THE NUREMBERG BOOKPRINTERS
The text sections were farmed out to two different printers who had both immigrated to Nuremberg, but had completely different starting points. They are a good example of the wide range of opportunities and risks for immigrants in the last decades of the 17th century:
Caterpillar Book 1: Printed by Andreas Knortzen / 1679
Knortz came from Kulmbach, and for several years tried in vain to get permission to establish his own print workshop (= Offizin) in Nuremberg; it was only when the Imperial Court in Vienna accepted his application and set an ultimatum for its implementation, that the Nuremberg Council abandoned its resistance to this unwanted competitor to local printers and after late 1676 permitted him to print. The Council, however, did not like some of his printed products (such as one about the Teutonic Order of Knights or one about an English fortune-teller), and some were confiscated and Knortz was also punished with short terms of imprisonment in a tower.
So the printing contract by Graff and Gräffin for a book which could not offend religious feelings was probably very welcome in this difficult start-up period. After Knortz’ death, his widow and his son continued the print workshop for over 20 years. (8)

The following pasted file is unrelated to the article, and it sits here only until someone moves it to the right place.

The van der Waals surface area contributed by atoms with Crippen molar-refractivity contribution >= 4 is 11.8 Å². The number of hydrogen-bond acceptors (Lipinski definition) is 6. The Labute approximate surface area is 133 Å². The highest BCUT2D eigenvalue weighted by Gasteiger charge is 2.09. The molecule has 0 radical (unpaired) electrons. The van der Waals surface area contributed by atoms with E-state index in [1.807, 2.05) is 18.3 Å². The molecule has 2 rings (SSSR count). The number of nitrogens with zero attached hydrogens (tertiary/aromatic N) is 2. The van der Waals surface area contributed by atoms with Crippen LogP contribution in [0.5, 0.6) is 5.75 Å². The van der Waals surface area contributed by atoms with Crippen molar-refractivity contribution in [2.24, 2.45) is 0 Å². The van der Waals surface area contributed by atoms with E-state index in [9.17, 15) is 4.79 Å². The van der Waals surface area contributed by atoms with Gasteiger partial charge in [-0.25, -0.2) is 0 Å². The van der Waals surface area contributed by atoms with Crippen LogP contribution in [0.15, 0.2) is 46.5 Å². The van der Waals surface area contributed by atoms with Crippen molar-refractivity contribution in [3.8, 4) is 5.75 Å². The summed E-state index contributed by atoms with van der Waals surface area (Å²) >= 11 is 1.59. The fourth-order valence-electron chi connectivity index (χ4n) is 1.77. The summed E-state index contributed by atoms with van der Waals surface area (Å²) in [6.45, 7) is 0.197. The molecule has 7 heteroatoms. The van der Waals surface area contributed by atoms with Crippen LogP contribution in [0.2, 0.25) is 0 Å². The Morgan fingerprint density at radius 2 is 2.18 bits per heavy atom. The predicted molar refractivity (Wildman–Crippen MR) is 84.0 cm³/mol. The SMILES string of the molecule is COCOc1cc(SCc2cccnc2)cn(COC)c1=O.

Caterpillar Book 2: Printed by Joh. Michael Spörlin / 1683
Merianin literature mostly assumes that the Second Caterpillar Book was printed in Frankfurt, because, in 1683, the Graff-Merianin family had already moved to Frankfurt. But as matter of fact, the Spörlin workshop was in Nuremberg, and this is where the printing of the texts took place. (9)
Spörlin, son of a Frankfurt printer, came to Nuremberg, and in 1682 married the widow of a Nuremberg printer. This was the easier method for an immigrant to acquire his own workshop; Clearly Spörlin did not have the same difficult start as Knortz. The Council and professional competitors usually allowed journeymen, who married a master’s widow and thus provided for her, to continue the master’s workshop. Widows were even permitted to manage a workshop for some time, if there was the prospect of a son as the father’s successor – as was the case with Spörlin’s second wife who married the widower married and who survived him. (10)